We travel from our place to our destination.
We can use a verb of motion etc. + home without a prepositon.
But if home is immediately preceded by a word or phrase, preposition is neccessary.
We can live/stay/work/be etc. at home, at + ... + home, in + ... + home.
But in cannot be followed directly by home.
We arrive in a country or town.
We arrive in or at a village.
We arrive at a small destination.
We travel by car (but in Mike's car), by bus, train, plain, helicopter, etc. and by sea/air.
We can also go by a certain route or by a certain place:
We can walk or go on foot.
We can cycle or go on a bicycle or by bicycle.
We can ride or go on horseback.
We get into a private or public vehicle, or get in (adverb).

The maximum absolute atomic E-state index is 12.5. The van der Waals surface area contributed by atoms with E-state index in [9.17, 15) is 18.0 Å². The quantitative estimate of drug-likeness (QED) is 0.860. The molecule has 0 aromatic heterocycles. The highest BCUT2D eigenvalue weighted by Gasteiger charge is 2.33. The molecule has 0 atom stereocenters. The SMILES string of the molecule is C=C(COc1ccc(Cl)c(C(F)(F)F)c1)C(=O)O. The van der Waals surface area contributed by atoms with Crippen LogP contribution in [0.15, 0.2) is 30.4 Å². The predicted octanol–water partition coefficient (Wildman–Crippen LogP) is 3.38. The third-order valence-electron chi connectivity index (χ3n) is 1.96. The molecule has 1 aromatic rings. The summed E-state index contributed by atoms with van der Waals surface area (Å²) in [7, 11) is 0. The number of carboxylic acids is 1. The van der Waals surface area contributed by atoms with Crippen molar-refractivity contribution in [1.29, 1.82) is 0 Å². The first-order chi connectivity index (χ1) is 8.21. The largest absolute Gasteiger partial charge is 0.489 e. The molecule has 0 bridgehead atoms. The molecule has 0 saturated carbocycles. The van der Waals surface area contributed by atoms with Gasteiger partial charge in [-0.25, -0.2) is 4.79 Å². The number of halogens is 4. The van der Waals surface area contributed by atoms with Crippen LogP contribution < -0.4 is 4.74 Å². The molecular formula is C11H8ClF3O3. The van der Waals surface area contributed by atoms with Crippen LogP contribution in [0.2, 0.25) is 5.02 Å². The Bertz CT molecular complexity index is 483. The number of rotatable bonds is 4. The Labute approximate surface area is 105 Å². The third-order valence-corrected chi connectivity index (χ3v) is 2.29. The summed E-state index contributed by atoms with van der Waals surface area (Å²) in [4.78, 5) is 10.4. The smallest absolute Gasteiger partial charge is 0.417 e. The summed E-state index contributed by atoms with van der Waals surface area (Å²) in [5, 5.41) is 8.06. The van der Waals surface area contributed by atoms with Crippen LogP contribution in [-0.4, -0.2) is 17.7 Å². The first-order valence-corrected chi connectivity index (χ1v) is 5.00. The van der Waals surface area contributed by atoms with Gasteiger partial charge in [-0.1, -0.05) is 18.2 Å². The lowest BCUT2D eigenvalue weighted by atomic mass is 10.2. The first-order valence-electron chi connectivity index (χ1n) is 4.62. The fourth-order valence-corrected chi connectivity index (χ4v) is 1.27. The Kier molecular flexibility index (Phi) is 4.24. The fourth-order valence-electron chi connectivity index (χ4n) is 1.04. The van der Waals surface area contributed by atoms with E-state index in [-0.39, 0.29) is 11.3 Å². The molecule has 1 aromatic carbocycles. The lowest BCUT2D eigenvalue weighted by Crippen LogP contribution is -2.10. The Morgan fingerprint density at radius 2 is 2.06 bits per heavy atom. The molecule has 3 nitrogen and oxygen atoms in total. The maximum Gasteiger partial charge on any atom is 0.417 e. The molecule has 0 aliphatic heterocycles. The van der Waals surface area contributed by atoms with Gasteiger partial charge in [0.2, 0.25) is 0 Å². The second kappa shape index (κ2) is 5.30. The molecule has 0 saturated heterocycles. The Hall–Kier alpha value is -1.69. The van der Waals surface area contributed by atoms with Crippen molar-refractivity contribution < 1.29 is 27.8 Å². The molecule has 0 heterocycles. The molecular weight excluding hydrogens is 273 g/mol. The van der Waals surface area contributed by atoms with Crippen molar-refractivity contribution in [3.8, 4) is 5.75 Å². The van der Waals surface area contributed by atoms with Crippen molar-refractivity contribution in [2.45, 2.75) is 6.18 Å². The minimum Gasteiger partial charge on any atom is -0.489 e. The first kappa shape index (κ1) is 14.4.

We get on a public vehicle, get on (adverb).
But we go on board a boat (=embark).
We get on/onto a horse, camel, bicycle.
We get out of a private or public vehicle, or get out (adverb).
We get off a public vehicle, a horse, bicycle, etc., or get off (adverb).
Get in/into/out/out of can also be used of buildings, institutions, and countries, instead of go, come, return etc. when there is some difficulty in entering or leaving (in and out are used here as adverbs).
at, into, to, etc. are prepositions; along, on are prepositions and adverbs; till is a conjunction.
Get to/reach can be used with any destination:
Get in (in = adverb) can mean "arrive at a destination", is used mainly of trains: